Russian hacker Aleksey Burkov was extradited on Monday night to the United States on the instruction of Justice Minister Amir Ohana. Burkov was brought to Ben-Gurion airport just before midnight and handed over to the American authorities, for his flight to the United States.
Earlier Monday the High Court of Justice rejected Burkov’s petition against his extradition.
About an hour before Burkov was brought to the airport he came to a hearing at the Tel Aviv District Court of a request by Haaretz to reveal the details of the case in which he is involved. He appeared in court surrounded by prison guards.
On Monday the Russian Embassy in Israel condemned the High Court’s rejection of Burkov’s petition noting that the “step did not contribute” to ties between the two countries.
“We regret the decision of Israeli’s High Court of Justice to turn down Mr. Burkov’s appeal on his extradition [to the U.S.]. This decision constitutes a breach of his rights as well as Israel’s international obligations,” the Russian Embassy tweeted on Monday.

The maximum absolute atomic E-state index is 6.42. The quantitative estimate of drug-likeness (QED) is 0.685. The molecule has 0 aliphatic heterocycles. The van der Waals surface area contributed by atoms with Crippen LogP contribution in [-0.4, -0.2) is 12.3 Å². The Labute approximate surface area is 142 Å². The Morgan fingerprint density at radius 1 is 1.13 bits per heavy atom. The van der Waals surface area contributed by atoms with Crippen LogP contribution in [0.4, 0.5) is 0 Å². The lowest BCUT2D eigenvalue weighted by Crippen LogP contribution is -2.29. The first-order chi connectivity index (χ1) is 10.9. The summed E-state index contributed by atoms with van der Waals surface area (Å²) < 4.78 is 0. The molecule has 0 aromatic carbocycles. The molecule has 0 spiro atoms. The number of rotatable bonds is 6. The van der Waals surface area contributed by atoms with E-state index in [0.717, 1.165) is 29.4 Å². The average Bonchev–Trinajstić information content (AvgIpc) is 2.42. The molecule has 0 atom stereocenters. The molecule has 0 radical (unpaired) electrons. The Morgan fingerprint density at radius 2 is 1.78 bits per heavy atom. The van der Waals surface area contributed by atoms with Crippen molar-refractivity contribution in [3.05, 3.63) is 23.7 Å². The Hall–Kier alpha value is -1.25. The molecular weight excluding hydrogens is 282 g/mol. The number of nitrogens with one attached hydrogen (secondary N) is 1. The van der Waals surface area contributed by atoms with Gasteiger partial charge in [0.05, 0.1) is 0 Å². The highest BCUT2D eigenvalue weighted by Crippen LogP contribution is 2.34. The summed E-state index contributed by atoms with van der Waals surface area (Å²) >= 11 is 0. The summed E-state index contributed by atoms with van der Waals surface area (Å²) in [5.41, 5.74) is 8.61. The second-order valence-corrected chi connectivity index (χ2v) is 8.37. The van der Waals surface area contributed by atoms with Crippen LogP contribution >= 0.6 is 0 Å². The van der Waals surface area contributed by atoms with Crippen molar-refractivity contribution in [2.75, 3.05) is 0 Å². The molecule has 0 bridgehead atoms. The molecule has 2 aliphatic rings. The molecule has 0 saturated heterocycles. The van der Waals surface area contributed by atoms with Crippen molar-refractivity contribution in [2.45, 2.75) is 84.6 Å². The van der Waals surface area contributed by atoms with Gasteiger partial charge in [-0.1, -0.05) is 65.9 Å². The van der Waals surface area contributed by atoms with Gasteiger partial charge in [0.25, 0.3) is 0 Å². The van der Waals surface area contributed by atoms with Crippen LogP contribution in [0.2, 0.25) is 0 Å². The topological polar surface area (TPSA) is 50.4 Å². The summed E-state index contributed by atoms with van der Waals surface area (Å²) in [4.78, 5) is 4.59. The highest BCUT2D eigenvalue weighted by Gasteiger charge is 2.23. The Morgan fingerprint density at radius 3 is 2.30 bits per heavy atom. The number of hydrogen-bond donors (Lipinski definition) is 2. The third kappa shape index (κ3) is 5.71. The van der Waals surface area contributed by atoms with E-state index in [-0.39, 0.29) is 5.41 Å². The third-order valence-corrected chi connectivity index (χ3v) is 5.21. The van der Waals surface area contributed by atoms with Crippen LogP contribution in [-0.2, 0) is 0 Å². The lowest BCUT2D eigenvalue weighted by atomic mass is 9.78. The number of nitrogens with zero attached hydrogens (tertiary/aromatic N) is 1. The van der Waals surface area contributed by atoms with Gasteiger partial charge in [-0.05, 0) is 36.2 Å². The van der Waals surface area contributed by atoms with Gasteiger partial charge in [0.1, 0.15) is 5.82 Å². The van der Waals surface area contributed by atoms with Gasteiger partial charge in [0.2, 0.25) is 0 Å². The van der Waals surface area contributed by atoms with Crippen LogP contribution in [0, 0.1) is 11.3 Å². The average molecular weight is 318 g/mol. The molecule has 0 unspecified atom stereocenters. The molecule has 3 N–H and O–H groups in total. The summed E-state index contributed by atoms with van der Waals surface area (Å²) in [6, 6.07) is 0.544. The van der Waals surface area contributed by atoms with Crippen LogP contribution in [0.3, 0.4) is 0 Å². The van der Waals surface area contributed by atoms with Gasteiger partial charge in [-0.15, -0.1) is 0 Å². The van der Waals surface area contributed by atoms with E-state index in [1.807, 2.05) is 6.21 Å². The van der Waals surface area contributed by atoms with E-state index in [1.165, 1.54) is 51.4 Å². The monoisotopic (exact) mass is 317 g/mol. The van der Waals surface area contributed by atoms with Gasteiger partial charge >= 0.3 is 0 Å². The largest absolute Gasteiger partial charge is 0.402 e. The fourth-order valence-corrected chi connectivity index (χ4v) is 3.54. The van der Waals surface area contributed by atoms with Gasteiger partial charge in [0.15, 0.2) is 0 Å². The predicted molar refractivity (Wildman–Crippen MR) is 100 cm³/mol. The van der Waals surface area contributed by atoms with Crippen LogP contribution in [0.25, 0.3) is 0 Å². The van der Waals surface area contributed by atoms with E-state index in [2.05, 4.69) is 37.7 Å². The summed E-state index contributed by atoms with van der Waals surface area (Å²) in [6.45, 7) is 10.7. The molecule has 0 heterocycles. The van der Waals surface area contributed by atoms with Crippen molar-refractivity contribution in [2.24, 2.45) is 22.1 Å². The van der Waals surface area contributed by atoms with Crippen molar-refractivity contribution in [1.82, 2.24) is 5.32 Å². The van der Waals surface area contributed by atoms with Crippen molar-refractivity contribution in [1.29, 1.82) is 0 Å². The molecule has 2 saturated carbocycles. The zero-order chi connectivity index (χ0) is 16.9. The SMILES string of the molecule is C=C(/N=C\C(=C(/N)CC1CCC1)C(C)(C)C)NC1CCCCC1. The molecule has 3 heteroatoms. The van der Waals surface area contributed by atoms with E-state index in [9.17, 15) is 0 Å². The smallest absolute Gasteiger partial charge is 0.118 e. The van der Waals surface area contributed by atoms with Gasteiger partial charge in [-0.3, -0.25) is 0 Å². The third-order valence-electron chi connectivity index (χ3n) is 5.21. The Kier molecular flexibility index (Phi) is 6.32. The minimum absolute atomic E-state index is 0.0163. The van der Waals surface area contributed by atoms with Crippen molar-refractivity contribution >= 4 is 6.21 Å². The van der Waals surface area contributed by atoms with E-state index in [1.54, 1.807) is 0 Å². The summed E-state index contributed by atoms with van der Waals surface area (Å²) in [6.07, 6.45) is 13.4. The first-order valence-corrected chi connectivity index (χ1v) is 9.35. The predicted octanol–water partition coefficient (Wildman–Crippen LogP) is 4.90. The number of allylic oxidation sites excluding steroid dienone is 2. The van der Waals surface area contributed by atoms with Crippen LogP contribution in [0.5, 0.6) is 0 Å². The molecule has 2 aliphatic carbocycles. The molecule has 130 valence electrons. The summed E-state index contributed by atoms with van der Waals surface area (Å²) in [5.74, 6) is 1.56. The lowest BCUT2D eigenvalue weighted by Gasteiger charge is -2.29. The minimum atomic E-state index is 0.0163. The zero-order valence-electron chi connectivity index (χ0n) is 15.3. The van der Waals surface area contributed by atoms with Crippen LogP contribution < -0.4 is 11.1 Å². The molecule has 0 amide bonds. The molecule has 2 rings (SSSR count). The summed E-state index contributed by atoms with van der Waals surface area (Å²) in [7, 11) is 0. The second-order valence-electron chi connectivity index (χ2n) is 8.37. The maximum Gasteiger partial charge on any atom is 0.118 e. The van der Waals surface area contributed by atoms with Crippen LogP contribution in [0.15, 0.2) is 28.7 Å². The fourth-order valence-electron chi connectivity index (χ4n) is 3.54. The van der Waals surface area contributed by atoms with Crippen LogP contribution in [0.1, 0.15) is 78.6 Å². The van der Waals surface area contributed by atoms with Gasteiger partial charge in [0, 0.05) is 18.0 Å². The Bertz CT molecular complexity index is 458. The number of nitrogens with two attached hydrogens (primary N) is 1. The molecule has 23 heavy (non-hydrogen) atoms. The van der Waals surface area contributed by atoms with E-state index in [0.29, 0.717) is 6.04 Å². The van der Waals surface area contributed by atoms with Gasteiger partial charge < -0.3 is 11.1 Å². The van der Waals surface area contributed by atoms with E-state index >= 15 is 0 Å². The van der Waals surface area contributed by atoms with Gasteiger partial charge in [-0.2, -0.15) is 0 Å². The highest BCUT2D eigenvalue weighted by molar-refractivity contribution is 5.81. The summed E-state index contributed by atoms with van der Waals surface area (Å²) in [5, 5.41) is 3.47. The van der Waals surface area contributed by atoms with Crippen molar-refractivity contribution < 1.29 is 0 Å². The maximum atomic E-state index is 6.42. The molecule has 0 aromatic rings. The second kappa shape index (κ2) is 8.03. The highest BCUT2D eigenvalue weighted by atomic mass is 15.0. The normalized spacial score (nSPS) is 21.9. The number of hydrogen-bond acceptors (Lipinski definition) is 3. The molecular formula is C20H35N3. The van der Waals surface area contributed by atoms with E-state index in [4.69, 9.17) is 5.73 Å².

Justices Esther Hayut, Yitzhak Amit and Ofer Grosskopf noted that the court does not usually intervene in decisions with implications for Israel’s foreign affairs. The court ruled to reject Burkov’s request to serve his sentence in Russia, stating that there was no reason Israel should be obliged to do so. The justices also said that there were no extenuating circumstances that would require the court to intervene in the decision to extradite Burkov to the United States.
Israeli sources confirmed last month that Russia had pressured Israel to release Burkov in exchange for the release of an Israeli-American woman, Naama Issachar, who was sentenced to seven and a half years in prison on drug-related charges.
Issachar’s family also petitioned against the decision to extradite Burkov, but last week asked the High Court to dismiss their petition.
The decision to cancel the petition was taken by Yaffa Issachar, Naama’s mother, and a request filed by Issachar’s defense attorneys Boaz Ben Tzur and Nati Simhoni stated that “there has been a development in the law, and in matters between Issachar’s family and diplomatic agents involved in handling her case.”
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